Every teacher needs a holiday, and when that time arrives you want to be fully prepared for an awesome time, free of school and any daily activities. My vacation time at Chungdahm Learning consists of 15 days and it must be taken consecutively, but this also depends on your branch and the way it is managed.
Since you only get a limited time, you need to prepare carefully and way in advance so that you can go at a good time and get the dates you requested. Also, your branch needs to find a substitute teacher, send your vacation dates to HQ, and ripple through the ranks of your branch.
Recently, I took a vacation to Ireland that was approved by my FM and BM. I requested a Monday to Monday off and left the Saturday before, so my vacation was just over a week. It was a perfect amount of time to visit my sister and do some traveling throughout Europe. Over the years I have done some extensive traveling, so I have learned through experience that being over-prepared is much better than being under-prepared. Traveling can be quite stressful if you haven't organized the logistics of your everyday teaching life properly. You need to think ahead so that your vacation is relaxing and fun.
1. Submitting Vacation Dates
The most important thing is submitting your vacation dates well in advance. At Chungdahm, you can usually submit your vacation request at the end of a semester when you get a teaching survey for the next term. You should probably email your FM first and ask for a meeting, and then in person see how they feel about the dates that you want off. Then once they are aware of it you can email them the request and they will approve it with the branch BM. If the BM accepts the request, then your FM will send your vacation dates to HQ and look for a substitute teacher to teach for you. This process usually takes up to 3 weeks, so it is advised that you do not book any flight tickets until you have received an official email from your FM approving your vacation.
2. Preparing your class for the Substitute Teacher
A substitute teacher will be teaching your classes while you are away, so it is important to keep in mind that it is still your class and the happiness of your students and the smooth running of your class is still your responsibility. There are ways to take care of this while you're away by preparing all materials and giving good instructions about troublesome students to the substitute teacher before you leave. For example, the week before I left I prepared all my IBT books and materials such as the reading exercise for the following week that was a homework handout. I also wrote a note that included names of troubled students and how to deal with them and I left stickers for my sticker chart mentioning how my reward system works.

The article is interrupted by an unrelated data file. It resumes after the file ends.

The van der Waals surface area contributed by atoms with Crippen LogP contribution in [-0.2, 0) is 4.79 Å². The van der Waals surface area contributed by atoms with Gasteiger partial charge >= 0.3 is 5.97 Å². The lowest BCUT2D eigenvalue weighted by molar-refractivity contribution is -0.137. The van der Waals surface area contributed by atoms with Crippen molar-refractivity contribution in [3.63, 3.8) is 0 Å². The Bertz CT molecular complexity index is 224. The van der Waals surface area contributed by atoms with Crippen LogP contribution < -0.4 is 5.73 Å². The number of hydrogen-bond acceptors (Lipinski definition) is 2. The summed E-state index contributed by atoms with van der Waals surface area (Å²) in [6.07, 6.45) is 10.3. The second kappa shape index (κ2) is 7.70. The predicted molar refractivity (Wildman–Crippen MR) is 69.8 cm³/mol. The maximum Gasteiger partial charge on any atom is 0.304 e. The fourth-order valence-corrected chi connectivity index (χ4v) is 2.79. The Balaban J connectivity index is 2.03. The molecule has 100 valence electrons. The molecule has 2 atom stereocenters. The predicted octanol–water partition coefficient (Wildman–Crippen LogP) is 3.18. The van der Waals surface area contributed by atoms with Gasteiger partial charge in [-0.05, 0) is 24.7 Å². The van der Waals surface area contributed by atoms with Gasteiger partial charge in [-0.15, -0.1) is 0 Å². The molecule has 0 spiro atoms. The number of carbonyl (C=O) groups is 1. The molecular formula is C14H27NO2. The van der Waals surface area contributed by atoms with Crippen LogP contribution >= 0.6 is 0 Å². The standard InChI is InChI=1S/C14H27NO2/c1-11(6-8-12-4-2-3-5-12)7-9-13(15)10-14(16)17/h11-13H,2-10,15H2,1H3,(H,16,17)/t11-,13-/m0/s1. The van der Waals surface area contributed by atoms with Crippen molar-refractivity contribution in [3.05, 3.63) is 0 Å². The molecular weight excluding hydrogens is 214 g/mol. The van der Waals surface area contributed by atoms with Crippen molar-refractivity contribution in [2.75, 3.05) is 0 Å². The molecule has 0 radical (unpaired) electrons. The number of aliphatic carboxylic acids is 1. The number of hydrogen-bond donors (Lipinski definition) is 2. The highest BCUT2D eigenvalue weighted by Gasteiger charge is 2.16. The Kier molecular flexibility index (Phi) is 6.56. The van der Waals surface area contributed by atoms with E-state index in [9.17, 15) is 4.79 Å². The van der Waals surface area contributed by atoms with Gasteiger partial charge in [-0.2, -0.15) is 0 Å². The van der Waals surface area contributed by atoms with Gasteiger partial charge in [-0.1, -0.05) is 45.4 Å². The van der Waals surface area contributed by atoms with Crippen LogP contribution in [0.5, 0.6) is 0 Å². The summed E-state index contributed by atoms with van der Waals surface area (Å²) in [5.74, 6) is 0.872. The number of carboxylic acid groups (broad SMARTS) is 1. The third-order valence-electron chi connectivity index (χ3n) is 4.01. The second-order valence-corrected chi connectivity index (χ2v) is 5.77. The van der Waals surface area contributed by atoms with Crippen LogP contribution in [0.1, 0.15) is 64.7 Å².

3. Preparing travel documents in advance
Traveling can be stressful if you leave all necessary tasks till the week before you leave. The most important things to take care of before you leave are money and visas. For example, I always double check that all my bank cards are global and that the bank knows where I am traveling. Then I exchange sufficient money into dollars or the currency of the country I am visiting. Korean banks, such as KEB, has lower exchange rates than the travel exchangers abroad.
Lastly, I always check the traveling requirements for each country such as necessary visas and transit visas at airports. You should also always remember to pack your ARC card and passport so that you can get back into Korea, and make sure you have bought travel insurance and a copy of your address in Korea for immigration.
It is no surprise that Tijana Huysamen, a South African born Capetownian, avid traveler and travel journalist, fell in love with South Korea and its people. After Tijana arrived in South Korea in 2010, she had the opportunity to live in the heart of the Korean countryside. During her time spent in Chungnam province she learned to speak Korean, prepare Korean food and experience the humble nature of the countryside people. After a year break in New York, Tijana jumped at the opportunity to return to Korea again, and is currently working at the CDI Jamsil Branch, in Jamsil, Seoul. Read Tijana’s Aclipse blog to gain a unique perspective on Korea and her shared experiences and adventures both in a major city and in the countryside. Follow Tijana on Twitter @TeeAnni or email firstname.lastname@example.org to request more information on teaching in Korea!